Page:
Winter 2014 • Vol. XXXVI No. 1 PoetryJanuary 1, 2014 |

A Peacock in a Cage

shaking out its corona of tail feathers is like light glowing in a bulb, a man dancing inside an elevator: the space too small to quite contain him, yet contain him it does: the way a cloud keeps some portion of the sea inside it or a box encloses air, encloses also the philosophical cat both dead and alive inside of it; the way a car inhales the gas containing bones of dissolved dinosaurs and the cheese breeds mold to heal the cut that holds the hurt cradled inside the body, the blood thick with the trace of all things we might yet express or become, such as the mathlete or music lover, who holds first one note and then the next inside her ear. We try to pin the mind's attention to the task at hand though the mind can sometimes falter, the way a tongue sometimes cannot rein in the word whose meaning may escape it, may be captured so perfectly within its syllables for once the desire the fear the surprise the distaste churn palpably when uttered: just as the parent's past churns ins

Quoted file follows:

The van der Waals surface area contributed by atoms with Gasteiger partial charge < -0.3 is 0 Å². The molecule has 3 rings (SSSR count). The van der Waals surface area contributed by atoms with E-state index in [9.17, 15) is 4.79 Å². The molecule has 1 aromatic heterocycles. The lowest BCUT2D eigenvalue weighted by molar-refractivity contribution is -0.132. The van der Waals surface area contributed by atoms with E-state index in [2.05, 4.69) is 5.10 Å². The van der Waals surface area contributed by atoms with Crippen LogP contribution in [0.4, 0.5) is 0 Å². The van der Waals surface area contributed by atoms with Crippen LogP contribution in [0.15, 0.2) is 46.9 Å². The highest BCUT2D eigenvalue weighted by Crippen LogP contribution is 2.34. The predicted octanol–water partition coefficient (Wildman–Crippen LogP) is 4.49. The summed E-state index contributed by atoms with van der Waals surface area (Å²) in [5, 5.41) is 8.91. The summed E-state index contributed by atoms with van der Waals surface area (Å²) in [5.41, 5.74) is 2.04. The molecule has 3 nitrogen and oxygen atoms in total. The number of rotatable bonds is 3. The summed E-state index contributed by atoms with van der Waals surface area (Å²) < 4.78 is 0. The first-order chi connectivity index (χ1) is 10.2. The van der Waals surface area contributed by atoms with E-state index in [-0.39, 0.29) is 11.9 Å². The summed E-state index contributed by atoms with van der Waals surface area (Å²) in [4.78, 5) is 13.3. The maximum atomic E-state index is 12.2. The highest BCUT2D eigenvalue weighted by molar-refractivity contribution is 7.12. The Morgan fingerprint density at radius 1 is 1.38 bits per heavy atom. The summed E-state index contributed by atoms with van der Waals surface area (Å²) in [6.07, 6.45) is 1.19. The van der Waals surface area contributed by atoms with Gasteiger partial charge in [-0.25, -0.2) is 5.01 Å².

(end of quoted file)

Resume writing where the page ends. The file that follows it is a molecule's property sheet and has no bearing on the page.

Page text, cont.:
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Paisley Rekdal is the author of a book of essays, The Night My Mother Met Bruce Lee, and three books of poetry, A Crash of Rhinos, Six Girls Without Pants, and The Invention of the Kaleidoscope. Her newest book of poems, Imaginary Vessels, will be published in October 2016.

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Mortal Love

By Paisley Rekdal

shaking out its corona of tail feathers is like light glowing in a bulb, a man dancing inside an elevator: the space too small to quite contain him, yet contain […]

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